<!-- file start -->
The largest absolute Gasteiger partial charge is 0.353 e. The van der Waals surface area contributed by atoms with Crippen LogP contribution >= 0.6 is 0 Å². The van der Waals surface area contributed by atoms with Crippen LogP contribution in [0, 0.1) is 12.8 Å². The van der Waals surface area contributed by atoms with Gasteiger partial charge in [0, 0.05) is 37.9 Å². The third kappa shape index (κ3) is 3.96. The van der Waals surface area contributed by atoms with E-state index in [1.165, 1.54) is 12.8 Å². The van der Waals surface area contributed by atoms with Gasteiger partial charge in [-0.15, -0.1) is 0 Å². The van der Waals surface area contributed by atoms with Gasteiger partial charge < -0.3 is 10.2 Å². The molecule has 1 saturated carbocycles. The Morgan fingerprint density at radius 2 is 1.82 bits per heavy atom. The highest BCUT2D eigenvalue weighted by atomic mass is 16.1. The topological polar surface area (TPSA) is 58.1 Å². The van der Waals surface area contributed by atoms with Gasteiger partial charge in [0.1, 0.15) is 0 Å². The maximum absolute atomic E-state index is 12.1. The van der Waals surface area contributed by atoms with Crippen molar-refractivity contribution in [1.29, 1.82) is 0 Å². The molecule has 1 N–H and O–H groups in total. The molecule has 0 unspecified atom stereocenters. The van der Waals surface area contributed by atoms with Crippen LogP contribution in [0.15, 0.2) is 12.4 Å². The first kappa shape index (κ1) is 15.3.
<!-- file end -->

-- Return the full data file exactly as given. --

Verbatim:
The largest absolute Gasteiger partial charge is 0.353 e. The van der Waals surface area contributed by atoms with Crippen LogP contribution >= 0.6 is 0 Å². The van der Waals surface area contributed by atoms with Crippen LogP contribution in [0, 0.1) is 12.8 Å². The van der Waals surface area contributed by atoms with Gasteiger partial charge in [0, 0.05) is 37.9 Å². The third kappa shape index (κ3) is 3.96. The van der Waals surface area contributed by atoms with E-state index in [1.165, 1.54) is 12.8 Å². The van der Waals surface area contributed by atoms with Gasteiger partial charge in [-0.15, -0.1) is 0 Å². The van der Waals surface area contributed by atoms with Gasteiger partial charge < -0.3 is 10.2 Å². The molecule has 1 saturated carbocycles. The Morgan fingerprint density at radius 2 is 1.82 bits per heavy atom. The highest BCUT2D eigenvalue weighted by atomic mass is 16.1. The topological polar surface area (TPSA) is 58.1 Å². The van der Waals surface area contributed by atoms with Gasteiger partial charge in [0.1, 0.15) is 0 Å². The maximum absolute atomic E-state index is 12.1. The van der Waals surface area contributed by atoms with Crippen molar-refractivity contribution in [1.29, 1.82) is 0 Å². The molecule has 1 N–H and O–H groups in total. The molecule has 0 unspecified atom stereocenters. The van der Waals surface area contributed by atoms with Crippen LogP contribution in [0.15, 0.2) is 12.4 Å². The first kappa shape index (κ1) is 15.3.